OK, I know I’ve been a bit lax in my postings.  Overload wouldn’t even begin to cover it.  But I’m having a great time up here in MA, at a craft center called Snow Farm where Sharon Costello, felter extraordinaire, has organized the fourth Felter’s Fling, which is a gathering of international felter’s, who spend a week doing, well, felting.  The instructors come from all over the world, and so do the felters.  I feel positively local coming from NJ.  Though I’ve only dabbled in felt, I am here as an instructor teaching the felters how to make jackets from their felt.

The first night I arrived at the “Fling”, I judged the Felted Hat contest, where all the conference attendees wore their newest headpieces and millinery creations, and the instructors all got together as judges.  What an amazing parade of creativity.  We all came up with our favorites, and awarded prizes to the most “amphibious”, the most “green” (made from scraps), the most “likely to crawl away”, the awards were as fun as the hats!


I have to say, I adore working with felters.  Not that I want to become a full time felter, I am a weaver at heart, but there is such a different approach to creativity in the felting community than in the weaving community, it is fun to be here, immersed in wool, for a change of scenery after four weaving conferences in a row.

The biggest difference is the spontaneity of process, with some soap and hot water, and some wool, the most amazing things can be formed, shaped, and invented.  Yes, it takes some skill to be really good at this, but the process couldn’t be simpler.  And there is no huge investment in equipment, and no HUGE learning curve, no threading the loom, no mathematical calculations, (except in how much wool you need), just seeing where the wool takes you.  The felt itself, when cut, doesn’t ravel, doesn’t have a grainline, and has this gorgeous organic edge that can be used in all sorts of decorative ways in a garment, instead of seam finishes, hems, and edges.  So the standard jacket pattern I use for teaching handweavers to sew, becomes something entirely different when used by felters.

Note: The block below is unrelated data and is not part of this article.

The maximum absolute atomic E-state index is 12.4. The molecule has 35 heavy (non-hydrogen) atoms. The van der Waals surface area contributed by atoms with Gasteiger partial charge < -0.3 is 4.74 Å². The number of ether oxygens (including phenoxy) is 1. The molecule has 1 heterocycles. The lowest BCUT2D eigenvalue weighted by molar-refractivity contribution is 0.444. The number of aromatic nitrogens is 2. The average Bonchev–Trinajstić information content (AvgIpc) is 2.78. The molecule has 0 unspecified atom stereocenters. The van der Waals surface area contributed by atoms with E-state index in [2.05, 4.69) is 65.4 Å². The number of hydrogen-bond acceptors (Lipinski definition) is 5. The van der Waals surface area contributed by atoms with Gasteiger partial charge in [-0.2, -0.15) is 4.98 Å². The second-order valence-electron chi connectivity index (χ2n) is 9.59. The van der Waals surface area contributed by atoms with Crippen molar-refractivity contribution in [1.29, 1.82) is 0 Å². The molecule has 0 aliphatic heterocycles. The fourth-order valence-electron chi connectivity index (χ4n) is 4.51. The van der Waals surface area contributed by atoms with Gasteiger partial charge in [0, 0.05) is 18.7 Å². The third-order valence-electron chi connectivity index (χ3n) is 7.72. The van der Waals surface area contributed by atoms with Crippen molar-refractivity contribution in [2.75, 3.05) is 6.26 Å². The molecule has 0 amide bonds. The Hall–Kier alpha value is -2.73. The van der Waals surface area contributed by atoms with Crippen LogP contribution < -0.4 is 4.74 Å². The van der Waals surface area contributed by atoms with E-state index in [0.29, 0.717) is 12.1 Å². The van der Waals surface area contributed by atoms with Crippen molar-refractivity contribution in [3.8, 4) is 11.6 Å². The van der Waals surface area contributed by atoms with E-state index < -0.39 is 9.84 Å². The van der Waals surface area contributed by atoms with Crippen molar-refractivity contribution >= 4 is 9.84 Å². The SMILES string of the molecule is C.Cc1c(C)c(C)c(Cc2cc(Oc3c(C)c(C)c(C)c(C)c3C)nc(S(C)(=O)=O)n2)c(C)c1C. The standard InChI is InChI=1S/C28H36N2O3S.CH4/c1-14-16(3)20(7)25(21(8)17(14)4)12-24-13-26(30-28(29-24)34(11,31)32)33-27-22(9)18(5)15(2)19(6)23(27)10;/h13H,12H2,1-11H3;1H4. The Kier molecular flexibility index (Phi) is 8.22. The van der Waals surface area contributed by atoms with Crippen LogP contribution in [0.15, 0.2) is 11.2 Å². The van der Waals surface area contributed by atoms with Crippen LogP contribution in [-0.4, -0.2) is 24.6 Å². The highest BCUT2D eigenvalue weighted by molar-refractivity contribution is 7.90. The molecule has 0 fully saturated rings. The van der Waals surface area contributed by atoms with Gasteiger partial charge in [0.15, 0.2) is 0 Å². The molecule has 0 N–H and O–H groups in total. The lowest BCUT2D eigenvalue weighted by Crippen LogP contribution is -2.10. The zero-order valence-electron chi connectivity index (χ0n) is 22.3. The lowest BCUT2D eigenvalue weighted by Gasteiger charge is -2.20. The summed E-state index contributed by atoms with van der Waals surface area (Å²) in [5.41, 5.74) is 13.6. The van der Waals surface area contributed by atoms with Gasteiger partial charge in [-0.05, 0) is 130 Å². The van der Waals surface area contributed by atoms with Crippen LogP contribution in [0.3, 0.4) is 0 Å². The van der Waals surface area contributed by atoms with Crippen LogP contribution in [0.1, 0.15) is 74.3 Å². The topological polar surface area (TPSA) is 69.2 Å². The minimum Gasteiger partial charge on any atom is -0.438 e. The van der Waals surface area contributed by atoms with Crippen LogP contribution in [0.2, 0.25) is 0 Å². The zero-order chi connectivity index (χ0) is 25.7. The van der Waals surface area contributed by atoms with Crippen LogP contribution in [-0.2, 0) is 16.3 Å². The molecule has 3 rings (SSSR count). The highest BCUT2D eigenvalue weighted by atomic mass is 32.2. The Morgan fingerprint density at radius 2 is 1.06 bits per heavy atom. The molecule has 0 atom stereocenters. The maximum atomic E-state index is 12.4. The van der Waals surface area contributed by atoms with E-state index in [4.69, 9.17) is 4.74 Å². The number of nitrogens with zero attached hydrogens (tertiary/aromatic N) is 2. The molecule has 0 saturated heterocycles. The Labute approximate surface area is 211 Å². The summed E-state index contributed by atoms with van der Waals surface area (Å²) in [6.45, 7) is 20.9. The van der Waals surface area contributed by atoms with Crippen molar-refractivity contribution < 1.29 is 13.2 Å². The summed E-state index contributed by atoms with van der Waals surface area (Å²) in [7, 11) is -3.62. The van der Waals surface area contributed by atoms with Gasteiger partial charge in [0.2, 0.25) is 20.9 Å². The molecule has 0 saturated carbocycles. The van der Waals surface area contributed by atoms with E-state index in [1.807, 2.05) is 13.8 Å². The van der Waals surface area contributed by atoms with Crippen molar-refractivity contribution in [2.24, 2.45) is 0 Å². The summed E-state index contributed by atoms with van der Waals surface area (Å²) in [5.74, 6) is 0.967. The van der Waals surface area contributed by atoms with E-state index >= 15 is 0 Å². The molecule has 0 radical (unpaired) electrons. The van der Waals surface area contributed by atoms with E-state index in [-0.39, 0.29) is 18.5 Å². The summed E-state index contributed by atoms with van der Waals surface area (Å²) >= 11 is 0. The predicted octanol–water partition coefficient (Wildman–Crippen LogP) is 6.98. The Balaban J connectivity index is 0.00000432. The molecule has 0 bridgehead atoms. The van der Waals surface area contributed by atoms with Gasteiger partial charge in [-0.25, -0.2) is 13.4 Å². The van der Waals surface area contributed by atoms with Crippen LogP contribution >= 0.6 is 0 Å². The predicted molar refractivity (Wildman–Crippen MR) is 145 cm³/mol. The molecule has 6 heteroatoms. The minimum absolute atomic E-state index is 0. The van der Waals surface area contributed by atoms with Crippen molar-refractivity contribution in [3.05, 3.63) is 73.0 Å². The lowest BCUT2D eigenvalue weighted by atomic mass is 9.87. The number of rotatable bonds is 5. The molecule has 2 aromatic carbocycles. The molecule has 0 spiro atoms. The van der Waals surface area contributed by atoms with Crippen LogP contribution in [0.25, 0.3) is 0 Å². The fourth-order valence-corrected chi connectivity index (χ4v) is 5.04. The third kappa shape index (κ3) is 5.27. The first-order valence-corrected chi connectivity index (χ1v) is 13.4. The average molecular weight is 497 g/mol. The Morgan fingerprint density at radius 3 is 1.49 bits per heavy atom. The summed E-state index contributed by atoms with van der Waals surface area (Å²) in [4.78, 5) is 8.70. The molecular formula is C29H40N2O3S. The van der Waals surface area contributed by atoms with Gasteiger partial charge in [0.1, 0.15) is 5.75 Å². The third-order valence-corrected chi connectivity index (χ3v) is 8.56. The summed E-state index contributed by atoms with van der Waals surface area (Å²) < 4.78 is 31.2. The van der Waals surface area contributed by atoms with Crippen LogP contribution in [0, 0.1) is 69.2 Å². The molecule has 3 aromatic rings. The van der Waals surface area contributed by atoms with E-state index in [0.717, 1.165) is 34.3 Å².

I shot a few photos of some of the jackets in progress, it is fun to watch the students change course mid stream, run out and felt another piece if they need it, cut up and piece and overlap and embellish as the spirit moved them, and see these wonderful jackets just take form and develop into personal stories and statements.

embellishingSome of the students continued to work on their felt panels, embellishing and piecing, well into the second day.  Can’t do that with handwoven yardage, it is what it is.construction2

The range of fabrics was amazing, from gorgeous flat wools, to textured collages of bits of everything that could possibly be held down by the wool. The layout was thoughtful, and well planned, and placement of the natural edge of the felt was used in wonderful ways.

jacket3We even had some interlopers come in from other classes to use the needle felting machine I brought, or the free motion stitching capabilities of the sewing machines I brought.  I own a Janome xPressions embellisher machine, and of course I brought my Janome professional 6600.

jacket2sharonconstructionjacket1I’ll try to get some photos of all the nearly finished jackets tomorrow afternoon after the class ends, before I head home.